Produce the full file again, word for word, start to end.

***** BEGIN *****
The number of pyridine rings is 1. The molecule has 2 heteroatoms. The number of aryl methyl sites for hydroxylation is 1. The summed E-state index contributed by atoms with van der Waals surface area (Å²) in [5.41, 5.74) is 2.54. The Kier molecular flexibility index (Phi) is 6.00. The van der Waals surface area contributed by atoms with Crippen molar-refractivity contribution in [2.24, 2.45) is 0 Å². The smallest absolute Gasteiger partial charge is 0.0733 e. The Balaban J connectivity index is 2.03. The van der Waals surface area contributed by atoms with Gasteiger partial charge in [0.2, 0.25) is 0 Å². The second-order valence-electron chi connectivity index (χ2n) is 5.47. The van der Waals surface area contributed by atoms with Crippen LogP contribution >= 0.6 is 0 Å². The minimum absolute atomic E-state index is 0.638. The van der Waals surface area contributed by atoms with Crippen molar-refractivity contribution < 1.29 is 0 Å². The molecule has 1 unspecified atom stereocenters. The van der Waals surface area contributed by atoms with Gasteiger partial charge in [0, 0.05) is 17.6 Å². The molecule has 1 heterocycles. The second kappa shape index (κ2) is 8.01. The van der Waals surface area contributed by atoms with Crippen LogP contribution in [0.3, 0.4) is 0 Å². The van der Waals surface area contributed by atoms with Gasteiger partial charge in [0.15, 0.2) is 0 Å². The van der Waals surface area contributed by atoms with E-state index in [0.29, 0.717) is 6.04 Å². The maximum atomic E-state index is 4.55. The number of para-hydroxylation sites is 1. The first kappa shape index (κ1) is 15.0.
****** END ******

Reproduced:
The number of pyridine rings is 1. The molecule has 2 heteroatoms. The number of aryl methyl sites for hydroxylation is 1. The summed E-state index contributed by atoms with van der Waals surface area (Å²) in [5.41, 5.74) is 2.54. The Kier molecular flexibility index (Phi) is 6.00. The van der Waals surface area contributed by atoms with Crippen molar-refractivity contribution in [2.24, 2.45) is 0 Å². The smallest absolute Gasteiger partial charge is 0.0733 e. The Balaban J connectivity index is 2.03. The van der Waals surface area contributed by atoms with Gasteiger partial charge in [0.2, 0.25) is 0 Å². The second-order valence-electron chi connectivity index (χ2n) is 5.47. The van der Waals surface area contributed by atoms with Crippen LogP contribution >= 0.6 is 0 Å². The minimum absolute atomic E-state index is 0.638. The van der Waals surface area contributed by atoms with Crippen molar-refractivity contribution < 1.29 is 0 Å². The molecule has 1 unspecified atom stereocenters. The van der Waals surface area contributed by atoms with Gasteiger partial charge in [0, 0.05) is 17.6 Å². The molecule has 1 heterocycles. The second kappa shape index (κ2) is 8.01. The van der Waals surface area contributed by atoms with Crippen LogP contribution in [0.3, 0.4) is 0 Å². The van der Waals surface area contributed by atoms with Gasteiger partial charge in [0.15, 0.2) is 0 Å². The van der Waals surface area contributed by atoms with E-state index in [0.29, 0.717) is 6.04 Å². The maximum atomic E-state index is 4.55. The number of para-hydroxylation sites is 1. The first kappa shape index (κ1) is 15.0.